Originally Posted by Daarom...
Replace Apple with Microsoft and 'cruddy Flex apps' with Netscape, and you might get some insight into their thinking...
That is an interesting pint you make. On the surface it sounds pretty compelling. Once you look more closely at it, however, some important differences crop up.
The big thing is motivation. MS had its own product IE that was competing with Netscape. Now both were free so what was the issue? The issue was who was to control
1- the portal to the internet, and
2- access to
#1 was a monetary issue since access portals are monetized via advertising revenue.
Essentially, IE vs Netscape was a battle for big $$ and market dominance.
So how about Apple vs Flash?
Personally, I have trouble seeing a serious financial interest here. There are two parts to Flash issue - no Flash Player on iPhone OS, and not allowing Flash derivative programs on the platform.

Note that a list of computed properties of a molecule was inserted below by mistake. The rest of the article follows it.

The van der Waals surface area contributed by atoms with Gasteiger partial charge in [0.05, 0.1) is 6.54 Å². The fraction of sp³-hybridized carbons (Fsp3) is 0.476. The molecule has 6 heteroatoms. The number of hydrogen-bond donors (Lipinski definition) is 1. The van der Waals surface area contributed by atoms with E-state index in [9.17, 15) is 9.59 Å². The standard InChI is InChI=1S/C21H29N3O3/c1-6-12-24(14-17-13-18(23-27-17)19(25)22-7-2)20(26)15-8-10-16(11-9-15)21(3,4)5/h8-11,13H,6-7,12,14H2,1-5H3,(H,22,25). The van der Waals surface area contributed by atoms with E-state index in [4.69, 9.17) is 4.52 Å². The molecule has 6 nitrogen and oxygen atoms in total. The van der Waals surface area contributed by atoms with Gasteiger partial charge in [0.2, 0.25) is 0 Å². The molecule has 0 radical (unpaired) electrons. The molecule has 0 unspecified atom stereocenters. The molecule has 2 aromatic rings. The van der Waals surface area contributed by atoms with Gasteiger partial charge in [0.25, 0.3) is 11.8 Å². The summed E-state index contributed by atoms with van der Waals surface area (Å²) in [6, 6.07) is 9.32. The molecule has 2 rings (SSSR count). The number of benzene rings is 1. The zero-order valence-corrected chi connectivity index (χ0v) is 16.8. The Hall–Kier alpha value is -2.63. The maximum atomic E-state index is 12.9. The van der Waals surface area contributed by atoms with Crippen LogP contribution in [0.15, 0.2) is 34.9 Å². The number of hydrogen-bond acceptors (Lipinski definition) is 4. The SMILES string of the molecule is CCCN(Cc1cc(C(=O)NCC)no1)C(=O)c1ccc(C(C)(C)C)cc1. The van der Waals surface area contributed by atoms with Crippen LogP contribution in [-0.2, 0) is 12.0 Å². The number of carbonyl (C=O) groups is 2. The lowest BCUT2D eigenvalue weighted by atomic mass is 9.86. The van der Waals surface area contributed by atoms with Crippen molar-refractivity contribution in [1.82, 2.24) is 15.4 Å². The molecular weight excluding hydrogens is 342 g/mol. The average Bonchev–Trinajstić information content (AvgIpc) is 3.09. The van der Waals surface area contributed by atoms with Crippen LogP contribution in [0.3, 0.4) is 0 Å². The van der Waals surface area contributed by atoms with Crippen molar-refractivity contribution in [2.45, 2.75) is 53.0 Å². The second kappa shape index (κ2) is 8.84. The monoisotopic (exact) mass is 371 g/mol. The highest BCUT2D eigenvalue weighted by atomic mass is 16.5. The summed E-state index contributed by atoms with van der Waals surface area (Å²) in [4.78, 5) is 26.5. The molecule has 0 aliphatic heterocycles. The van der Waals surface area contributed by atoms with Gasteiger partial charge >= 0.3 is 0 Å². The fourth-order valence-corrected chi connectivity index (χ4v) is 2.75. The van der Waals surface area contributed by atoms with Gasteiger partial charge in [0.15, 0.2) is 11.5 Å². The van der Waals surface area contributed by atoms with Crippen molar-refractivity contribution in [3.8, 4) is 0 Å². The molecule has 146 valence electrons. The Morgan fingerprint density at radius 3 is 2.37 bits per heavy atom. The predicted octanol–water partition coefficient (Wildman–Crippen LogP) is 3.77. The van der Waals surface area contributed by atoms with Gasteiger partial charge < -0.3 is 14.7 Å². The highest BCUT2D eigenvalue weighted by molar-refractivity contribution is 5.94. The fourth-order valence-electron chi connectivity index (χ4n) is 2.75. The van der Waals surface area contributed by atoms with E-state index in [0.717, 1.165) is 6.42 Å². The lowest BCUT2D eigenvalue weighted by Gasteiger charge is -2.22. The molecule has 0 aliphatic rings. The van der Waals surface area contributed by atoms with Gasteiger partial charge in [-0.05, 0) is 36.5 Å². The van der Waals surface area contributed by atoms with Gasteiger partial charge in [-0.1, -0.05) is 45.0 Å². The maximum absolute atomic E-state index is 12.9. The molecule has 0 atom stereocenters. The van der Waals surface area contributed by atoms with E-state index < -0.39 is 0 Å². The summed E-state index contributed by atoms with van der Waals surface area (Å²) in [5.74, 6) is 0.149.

It is hard to see how Apple is making money from refusing to allow Flash players. Flash players play content off the internet. Apple does not have a competing system of its own. It is merely pushing for adoption of Open standards. The reasons are two: First, quality (tons have been written so I will not say more), and second is that Apple does not want to be dependent on a third party for any key aspect of the user experience on its platform. (It was badly burned by the IE and MS Office experiences.) Is Adobe willing to make the player open source so that anyone can write a player app? Are they willing to make the Flash language open source so that the internet community as a whole can help refine it and develop programming environments for it? NO. They want to maintain their monopoly on the technology. This is fine - they bought the company who created it - but then Apple has a perfect right to cut it off if it damages their product.
As for the use of Flash development system to create iPhone products: Apple believes these are crappy. That is why they disallow them. Why? Do they make a great deal of money from a competing system? I don't think so. You can buy a used Mac Mini for $400 with the SDK built in. Then it costs a whopping $99 to be join their developers group. I hardly see this as a huge revenue stream.
Actually, Apple is loosing
money in this so-called "Flash war." One of the biggest excuses for not wanting to buy an iPhone or iPad is that it will not play flash.
So - I think there is really a huge difference between the two cases.